Magic of Muthuvan marriage

An ancient and exciting wedding tradition from Kerala, rediscovered by Kochi filmmaker Shawn Sebastian, is part of filmmaker Bharatbala’s Virtual Bharat series.
Stills from Muthuvan Kalyanam
Stills from Muthuvan Kalyanam

Picture this. A pursuit in a dense jungle leading to a wedding in the hills, celebrated with the bride and groom, solely accompanied by their bridesmaids and best boys. Truly an enchanting experience! Among the Muthuvans, a tribal community that migrated to the Western Ghats from Madurai, the aforementioned ritual, known as the ‘penneduppu’ was solemnised on the hills by a word of honour, beneath a picturesque waterfall, with the flora and fauna of the region as witnesses, a paradisal landscape.

The abandoned custom was reawakened in Kochi-based documentary filmmaker and independent journalist Shawn Sebastian’s latest, Muthuvan Kalyanam, part of filmmaker Bharatbala’s Virtual Bharat series, a 1,000-film enterprise that aims to discover and archive India’s rich culture.

Shawn Sebastian
Shawn Sebastian

The documentary, released on YouTube recently to rave reviews and with 109,503 views since its release on the video-sharing network, chronicles the story of Aji and Kalyani. Permitted by the elders in the community, Kalyani and her friends hide in the forest as Aji and his band seek them. The latter has two choices—find Kalyani and marry her or return to his village and become a subject of ridicule. The chase, replete with an adventure of every kind involving wildlife, ends up fruitful. Encouraged by an idea that Bharatbala saw in a news article, the Virtual Bharat team set off to the pin code 686681, a settlement in Kuttampuzha, to capture the communion.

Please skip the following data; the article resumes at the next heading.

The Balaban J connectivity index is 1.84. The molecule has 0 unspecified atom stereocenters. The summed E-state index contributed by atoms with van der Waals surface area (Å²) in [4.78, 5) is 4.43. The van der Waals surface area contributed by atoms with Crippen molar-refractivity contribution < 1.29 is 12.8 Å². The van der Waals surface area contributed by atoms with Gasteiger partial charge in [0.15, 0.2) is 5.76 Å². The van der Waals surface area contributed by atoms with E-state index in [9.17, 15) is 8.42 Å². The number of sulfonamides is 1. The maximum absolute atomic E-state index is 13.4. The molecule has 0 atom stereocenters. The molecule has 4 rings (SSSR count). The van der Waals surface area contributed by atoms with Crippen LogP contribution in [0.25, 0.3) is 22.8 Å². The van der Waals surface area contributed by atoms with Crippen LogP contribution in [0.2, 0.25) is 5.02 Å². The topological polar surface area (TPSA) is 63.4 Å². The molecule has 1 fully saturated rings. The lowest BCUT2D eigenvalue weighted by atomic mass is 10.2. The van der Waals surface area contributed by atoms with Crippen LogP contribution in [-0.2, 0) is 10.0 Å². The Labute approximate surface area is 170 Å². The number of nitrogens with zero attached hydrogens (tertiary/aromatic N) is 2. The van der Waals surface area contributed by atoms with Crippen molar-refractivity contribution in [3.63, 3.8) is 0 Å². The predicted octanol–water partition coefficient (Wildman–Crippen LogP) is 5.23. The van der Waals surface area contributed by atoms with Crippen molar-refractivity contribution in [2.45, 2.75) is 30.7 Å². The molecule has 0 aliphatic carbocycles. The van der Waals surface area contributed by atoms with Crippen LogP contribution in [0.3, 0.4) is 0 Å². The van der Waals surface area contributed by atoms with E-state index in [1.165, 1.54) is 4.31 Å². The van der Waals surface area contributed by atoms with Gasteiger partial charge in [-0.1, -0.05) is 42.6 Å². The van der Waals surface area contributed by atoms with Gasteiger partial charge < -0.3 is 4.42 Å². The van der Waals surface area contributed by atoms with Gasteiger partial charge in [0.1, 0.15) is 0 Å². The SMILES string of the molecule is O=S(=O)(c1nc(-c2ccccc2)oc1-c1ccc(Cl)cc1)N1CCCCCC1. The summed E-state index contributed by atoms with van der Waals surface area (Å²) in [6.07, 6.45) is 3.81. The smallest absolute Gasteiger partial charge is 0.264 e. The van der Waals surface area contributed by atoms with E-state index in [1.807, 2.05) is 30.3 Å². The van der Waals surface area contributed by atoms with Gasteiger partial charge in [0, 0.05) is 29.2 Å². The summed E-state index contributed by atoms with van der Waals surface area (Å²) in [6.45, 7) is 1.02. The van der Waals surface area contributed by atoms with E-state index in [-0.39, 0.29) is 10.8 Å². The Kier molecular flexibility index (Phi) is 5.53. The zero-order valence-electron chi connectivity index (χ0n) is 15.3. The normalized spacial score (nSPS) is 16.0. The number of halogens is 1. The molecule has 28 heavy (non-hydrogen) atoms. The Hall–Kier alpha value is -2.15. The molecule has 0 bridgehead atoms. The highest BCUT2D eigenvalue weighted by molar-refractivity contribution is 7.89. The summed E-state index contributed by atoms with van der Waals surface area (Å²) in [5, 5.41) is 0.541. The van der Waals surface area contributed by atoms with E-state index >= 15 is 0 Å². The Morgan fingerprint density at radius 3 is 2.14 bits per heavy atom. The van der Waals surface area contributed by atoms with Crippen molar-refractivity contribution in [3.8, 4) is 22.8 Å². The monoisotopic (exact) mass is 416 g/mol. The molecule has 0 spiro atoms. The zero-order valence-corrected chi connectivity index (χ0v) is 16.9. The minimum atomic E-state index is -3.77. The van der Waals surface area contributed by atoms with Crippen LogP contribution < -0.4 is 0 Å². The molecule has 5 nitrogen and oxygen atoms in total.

“I had to explain to the community that this was not aligned to their mainstream gaze of cinema, albeit documentation for their younger generation, who are likely to miss out on their past. For example, the couple wasn’t well acquainted with the community’s traditions. They got to know about the intricacies of the culture during the filming process,” explains Shawn. Their consciousness was perhaps further elevated when they were asked to play themselves and recreate the custom that was followed by older generations.

“I tried to make the short as participative as I can. For this very purpose, we chose the actors from the same community, who happened to get married a few months ago before the filming. This added to the authenticity of the docu-drama. Additionally, with my journalistic instincts kicking in, I wanted to bring about representation. The bride and groom’s friends were from the same community so they had a sense of belonging. The tribal head, the Kani, who maintains social norms and laws, helped in producing a doc visually enriching in facts,” he says. 

“The purpose of the film was to communicate the reality and take the viewers through the parting lines. The forest is gone, so did our traditions,” he explains.The younger generation may reap the benefits of accessibility, but their relationship with the land is likely to deteriorate, according to the director. “The tribe must make the upcoming generation conscious of their past. Concurrently, they are entitled to the same luxuries as connectivity. Nevertheless, there should be a sustained feeling of what they represent,” 
adds Shawn.

Related Stories

No stories found.

The New Indian Express